For the first time, Call of Duty devs finally address skill-based matchmaking, but it probably won’t change any minds
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For the first time, Call of Duty devs finally address skill-based matchmaking, but it probably won’t change any minds

If there’s a single characteristic you could assign to the current era of Call of Duty, which does not change from game to game, it would be its matchmaking system. This has often been a black box; a topic Activision was never willing to address publically with the wider community, or at more private media events.

Over the years, this has created a sort of bro-science aspect to matchmaking, whereby content creators all poured their collective knowledge into not only figuring out how it works, but effectively exploit it to their advantage.

This is also why they never shut up about skill-based matchmaking (SBMM). It doesn’t matter the Call of Duty, if it came out in 2019 onwards, you’ll find countless videos/Reddit posts about why SBMM is ‘worse than ever this year’, or why it’s ‘ruining modern gaming’ and so on.

Something has changed at the big Call of Duty mill, however, because developers behind the popular shooter have begun demystifying how matchmaking works in the game for the first time. In a new blog post, Call of Duty makers broke down how matchmaking works, and address the all-consuming topic of skill-based matchmaking.

In the post, the developer explains that the matchmaking system takes into consideration eight factors before it gets a player into a match, amongst them, of course, is player skill. Connection quality remains the heist weighted item, with time to match following in close second.

Hardcore players and content creators have long argued that ping is no longer king in modern Call of Duty matchmaking, hypothesising instead that player skill’s reach is so vast that the matchmaking intentionally places players in matches where they have a higher ping, just because it fits better within their skill level.

Interestingly, however, the way the game measures latency may not be as straightforward as we thought. While player ping to the nearest server is considered, it’s also one of two factors that get measured to determine connection quality. Call of Duty relies on so-called Delta Ping, which is the difference (in round trip time) of the data between the nearest server, and the one the lobby the system is evaluating has been placed on.

The blog explains that players will almost always end up on servers closest to them, but implies that this might not happen every time, however, likely due to the time to match factor.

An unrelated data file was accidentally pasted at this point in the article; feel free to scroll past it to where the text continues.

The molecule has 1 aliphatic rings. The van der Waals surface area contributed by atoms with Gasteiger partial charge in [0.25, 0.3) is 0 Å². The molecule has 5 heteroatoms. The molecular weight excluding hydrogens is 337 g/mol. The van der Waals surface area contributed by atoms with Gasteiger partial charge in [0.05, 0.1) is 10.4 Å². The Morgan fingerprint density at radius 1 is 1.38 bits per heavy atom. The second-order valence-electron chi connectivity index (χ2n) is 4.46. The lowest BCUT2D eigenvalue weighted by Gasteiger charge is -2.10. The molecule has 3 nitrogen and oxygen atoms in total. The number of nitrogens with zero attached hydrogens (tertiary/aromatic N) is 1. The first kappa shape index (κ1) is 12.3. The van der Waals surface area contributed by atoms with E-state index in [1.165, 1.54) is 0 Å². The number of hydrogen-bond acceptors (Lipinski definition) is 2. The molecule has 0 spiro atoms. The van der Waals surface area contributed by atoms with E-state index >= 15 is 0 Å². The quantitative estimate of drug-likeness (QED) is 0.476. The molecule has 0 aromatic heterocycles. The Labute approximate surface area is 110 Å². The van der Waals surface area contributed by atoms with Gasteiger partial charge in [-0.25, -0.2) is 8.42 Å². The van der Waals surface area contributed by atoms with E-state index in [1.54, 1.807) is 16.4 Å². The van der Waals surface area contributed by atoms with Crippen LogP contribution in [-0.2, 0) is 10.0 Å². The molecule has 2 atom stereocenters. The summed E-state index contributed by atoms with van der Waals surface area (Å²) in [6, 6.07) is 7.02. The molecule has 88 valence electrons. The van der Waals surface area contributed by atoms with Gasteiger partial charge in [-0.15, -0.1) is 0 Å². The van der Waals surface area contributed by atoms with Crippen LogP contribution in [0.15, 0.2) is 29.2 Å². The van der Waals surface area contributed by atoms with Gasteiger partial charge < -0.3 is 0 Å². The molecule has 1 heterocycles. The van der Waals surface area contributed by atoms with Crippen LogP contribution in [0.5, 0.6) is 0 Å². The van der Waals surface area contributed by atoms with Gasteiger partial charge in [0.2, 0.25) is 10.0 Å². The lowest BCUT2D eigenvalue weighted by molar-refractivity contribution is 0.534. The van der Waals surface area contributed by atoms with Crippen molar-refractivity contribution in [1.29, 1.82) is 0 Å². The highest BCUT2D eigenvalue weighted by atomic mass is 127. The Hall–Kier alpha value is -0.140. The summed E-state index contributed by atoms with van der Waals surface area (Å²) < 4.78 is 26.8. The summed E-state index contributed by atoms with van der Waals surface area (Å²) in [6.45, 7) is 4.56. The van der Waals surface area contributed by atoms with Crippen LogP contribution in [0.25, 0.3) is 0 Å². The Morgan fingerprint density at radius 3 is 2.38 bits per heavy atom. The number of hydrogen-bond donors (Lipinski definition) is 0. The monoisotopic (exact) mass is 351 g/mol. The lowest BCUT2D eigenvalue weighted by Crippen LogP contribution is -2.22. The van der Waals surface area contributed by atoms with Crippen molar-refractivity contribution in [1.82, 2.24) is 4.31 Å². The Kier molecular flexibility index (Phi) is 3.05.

There it is! | Image credit: Activision

But what about the often maligned SBMM; how does Call of Duty measure it? Well, the blog says that player skill is based on their overall performance (kills, deaths, wins, losses, etc.), and is constantly being updated as they play. The same factors get considered for teammates as well as enemy players.

The goal, of course, is to crush the variance of skill levels in a lobby, so a major gap between the most and least skilled does not exist. The blog goes on to explain that data has shown that taking skill into consideration “increases the variety of outcomes experienced by players of all skill levels,” adding that “all players (regardless of skill level) are more likely to experience wins and losses more proportionately.”

The blog also touches on the hardcore community’s resilient complaint that matchmaking only places them in “sweaty” lobbies, and that they’d like more variety. It does not name any specific plans, however; only that developers “will continue to test and actively explore ways to mitigate this concern.”

Skill has, of course, long been an element in game matchmaking, having started with the original Call of Duty 4: Modern Warfare in 2007. The grievance, however, is that matchmaking has become very strict, weighing recent performance more heavily, and catering to lower-skilled players to increase their engagement; therby manupulating the experience for everyone – or so it goes.

Other elements the matchmaking takes into consideration include player platform, voice chat preference, input device, recent maps/modes, and playlist diversity. You can click the link at the top if you’re curious to learn more about how everything factors into the matchmaking algorithm.

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